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Atmospheric correction algorithm over coastal and inland waters based on the red and NIR bands: application to Landsat-8/OLI and VNREDSat-1/NAOMI observations
Ngoc, D.D.; Loisel, H.; Duforet-Gaurier, L.; Jamet, C.; Vantrepotte, V.; Goyens, C.; Xuan, H.C.; Minh, N.N.; Van, T.N. (2019). Atmospheric correction algorithm over coastal and inland waters based on the red and NIR bands: application to Landsat-8/OLI and VNREDSat-1/NAOMI observations. Optics Express 27(22): 31676-31697. https://dx.doi.org/10.1364/OE.27.031676
In: Optics Express. Optical Society of America: Washington. ISSN 1094-4087
Peer reviewed article  

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  • Ngoc, D.D.
  • Loisel, H.
  • Duforet-Gaurier, L.
  • Jamet, C.
  • Vantrepotte, V.
  • Goyens, C.
  • Xuan, H.C.
  • Minh, N.N.
  • Van, T.N.

Abstract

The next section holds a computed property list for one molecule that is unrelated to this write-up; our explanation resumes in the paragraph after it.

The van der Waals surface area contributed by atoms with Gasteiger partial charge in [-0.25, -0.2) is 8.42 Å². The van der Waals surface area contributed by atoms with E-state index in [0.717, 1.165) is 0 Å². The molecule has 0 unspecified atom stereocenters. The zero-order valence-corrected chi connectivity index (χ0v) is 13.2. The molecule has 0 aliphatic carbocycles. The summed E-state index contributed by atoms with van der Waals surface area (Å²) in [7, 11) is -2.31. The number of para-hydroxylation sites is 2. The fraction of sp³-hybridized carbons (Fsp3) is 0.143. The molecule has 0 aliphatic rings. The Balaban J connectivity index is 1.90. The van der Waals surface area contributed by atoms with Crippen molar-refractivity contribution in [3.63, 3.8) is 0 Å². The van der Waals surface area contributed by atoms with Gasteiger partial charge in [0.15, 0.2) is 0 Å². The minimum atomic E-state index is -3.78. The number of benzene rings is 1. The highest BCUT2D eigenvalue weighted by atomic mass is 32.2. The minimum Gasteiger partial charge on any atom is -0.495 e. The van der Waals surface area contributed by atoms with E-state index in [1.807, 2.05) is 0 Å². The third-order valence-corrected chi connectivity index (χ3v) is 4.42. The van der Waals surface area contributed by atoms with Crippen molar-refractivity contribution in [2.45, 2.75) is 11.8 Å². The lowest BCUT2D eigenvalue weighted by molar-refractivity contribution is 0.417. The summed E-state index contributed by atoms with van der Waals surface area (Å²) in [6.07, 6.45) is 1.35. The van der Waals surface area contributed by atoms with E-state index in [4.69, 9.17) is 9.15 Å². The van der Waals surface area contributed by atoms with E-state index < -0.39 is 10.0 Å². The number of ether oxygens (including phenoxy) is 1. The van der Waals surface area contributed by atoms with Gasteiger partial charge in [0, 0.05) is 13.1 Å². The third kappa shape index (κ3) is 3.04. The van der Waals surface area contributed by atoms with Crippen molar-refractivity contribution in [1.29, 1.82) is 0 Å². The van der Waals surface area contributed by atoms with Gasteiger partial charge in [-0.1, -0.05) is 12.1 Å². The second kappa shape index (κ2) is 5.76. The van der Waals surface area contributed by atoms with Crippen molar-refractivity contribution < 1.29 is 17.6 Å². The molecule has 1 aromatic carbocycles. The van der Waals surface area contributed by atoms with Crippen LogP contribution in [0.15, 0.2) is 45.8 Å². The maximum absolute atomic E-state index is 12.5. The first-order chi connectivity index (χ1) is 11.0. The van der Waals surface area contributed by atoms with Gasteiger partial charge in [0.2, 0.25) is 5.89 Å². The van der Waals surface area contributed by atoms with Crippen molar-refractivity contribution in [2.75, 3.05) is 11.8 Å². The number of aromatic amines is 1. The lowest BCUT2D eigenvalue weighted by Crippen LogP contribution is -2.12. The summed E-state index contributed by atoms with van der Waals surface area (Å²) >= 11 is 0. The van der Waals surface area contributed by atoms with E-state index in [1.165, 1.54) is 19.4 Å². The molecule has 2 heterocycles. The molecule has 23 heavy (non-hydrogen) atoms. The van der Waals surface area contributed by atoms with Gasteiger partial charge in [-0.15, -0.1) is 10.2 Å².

Water pixel extraction and correction of the atmospheric signal represent prerequisite steps prior to applying algorithms dedicated to the assessment of water quality of natural surface water bodies. The recent multiplication of medium spatial resolution sensors (10–60 m) provides the required constellation to monitoring bio-optical and biogeochemical parameters of surface waters at the relevant spatial-temporal scales. Here we present a new approach to identify water pixels and to extract the atmospheric contribution to the top of atmosphere signal measured by the NAOMI sensor on board the first Vietnamese satellite, VNREDSat-1. After verifying the TOA calibration of NAOMI through a vicarious calibration exercise, we adapt a recent water pixel extraction algorithm (WiPE) to NAOMI, and develop a new atmospheric correction algorithm (referred to as red-NIR) based on the use of the red and NIR bands (the only bands available for that purpose on NAOMI) and spectral relationships. The evaluation of red-NIR with a match-up data set gathering remote sensing reflectance, Rrs, measurements performed at the AERONET-OC stations in moderately turbid waters indicates excellent performance in the blue and green part of the spectrum (similar to the performances reached by the SeaDAS NIR-SWIR algorithms) and lower accuracy in the red. Intercomparison of simultaneous images collected by NAOMI and OLI over a more turbid water body shows an excellent agreement between the NAOMI-Rrs estimated by the present processing, and the OLI-Rrs estimated from the ACOLITE algorithm. This approach will allow sensors that do not have SWIR bands, such as SPOT-6 and -7, to be processed, making their data exploitation available for long-term temporal analyses.

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